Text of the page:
GE will help Chevron Corp. tap a large subsea oil and gas field located some 65 miles off the coast of Africa near the Congo River estuary. GE will build nine subsea control modules, seven subsea “trees”, and other technology valued at $165 million for the $2 billion project called Lianzi Field. The control modules are the nerve centers for subsea pumps, wellheads and other machinery. The multi-ton “trees” are an assembly of underwater valves and other equipment that control oil and gas flow. They machines work on the seabed and must withstand crushing deep sea pressures.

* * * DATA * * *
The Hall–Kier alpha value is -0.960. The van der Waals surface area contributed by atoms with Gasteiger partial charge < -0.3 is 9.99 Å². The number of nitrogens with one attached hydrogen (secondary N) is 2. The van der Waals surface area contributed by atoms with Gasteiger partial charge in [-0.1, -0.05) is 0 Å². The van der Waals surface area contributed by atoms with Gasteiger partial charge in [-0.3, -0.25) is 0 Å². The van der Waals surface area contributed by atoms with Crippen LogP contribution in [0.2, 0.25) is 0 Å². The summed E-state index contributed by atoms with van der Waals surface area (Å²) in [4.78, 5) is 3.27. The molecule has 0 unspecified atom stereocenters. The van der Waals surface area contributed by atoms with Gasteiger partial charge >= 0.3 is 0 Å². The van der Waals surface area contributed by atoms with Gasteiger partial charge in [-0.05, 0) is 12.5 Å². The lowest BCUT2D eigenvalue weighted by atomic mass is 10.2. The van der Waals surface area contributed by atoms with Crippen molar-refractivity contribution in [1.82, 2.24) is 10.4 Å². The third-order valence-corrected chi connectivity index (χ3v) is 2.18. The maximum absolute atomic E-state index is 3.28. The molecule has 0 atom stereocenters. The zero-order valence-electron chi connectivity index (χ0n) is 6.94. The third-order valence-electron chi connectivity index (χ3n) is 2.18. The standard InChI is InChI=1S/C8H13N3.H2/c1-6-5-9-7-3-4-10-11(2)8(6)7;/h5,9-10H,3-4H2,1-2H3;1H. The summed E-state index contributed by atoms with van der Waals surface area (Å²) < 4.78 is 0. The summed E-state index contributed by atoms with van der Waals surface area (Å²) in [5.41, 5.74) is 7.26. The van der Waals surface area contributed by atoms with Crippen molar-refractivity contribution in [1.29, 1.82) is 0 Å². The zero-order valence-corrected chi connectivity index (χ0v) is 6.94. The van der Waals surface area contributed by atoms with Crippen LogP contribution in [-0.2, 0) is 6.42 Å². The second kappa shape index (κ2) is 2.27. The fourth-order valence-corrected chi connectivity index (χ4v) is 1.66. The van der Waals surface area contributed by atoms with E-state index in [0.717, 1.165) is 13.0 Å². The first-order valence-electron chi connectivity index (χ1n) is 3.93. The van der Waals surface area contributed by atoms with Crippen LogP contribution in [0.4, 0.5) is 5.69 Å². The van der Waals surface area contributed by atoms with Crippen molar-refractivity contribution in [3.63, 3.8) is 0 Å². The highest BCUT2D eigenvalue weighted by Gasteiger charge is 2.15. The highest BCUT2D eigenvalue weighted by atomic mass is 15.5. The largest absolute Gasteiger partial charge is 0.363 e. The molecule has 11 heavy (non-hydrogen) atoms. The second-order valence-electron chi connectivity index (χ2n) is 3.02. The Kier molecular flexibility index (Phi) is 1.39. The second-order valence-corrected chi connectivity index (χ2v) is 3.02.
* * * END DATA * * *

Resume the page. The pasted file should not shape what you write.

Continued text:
GE machines like these subsea trees and manifolds will help Chevron pump oil from wells located 65 miles off the coast of Africa and 3,000 feet under the sea surface.

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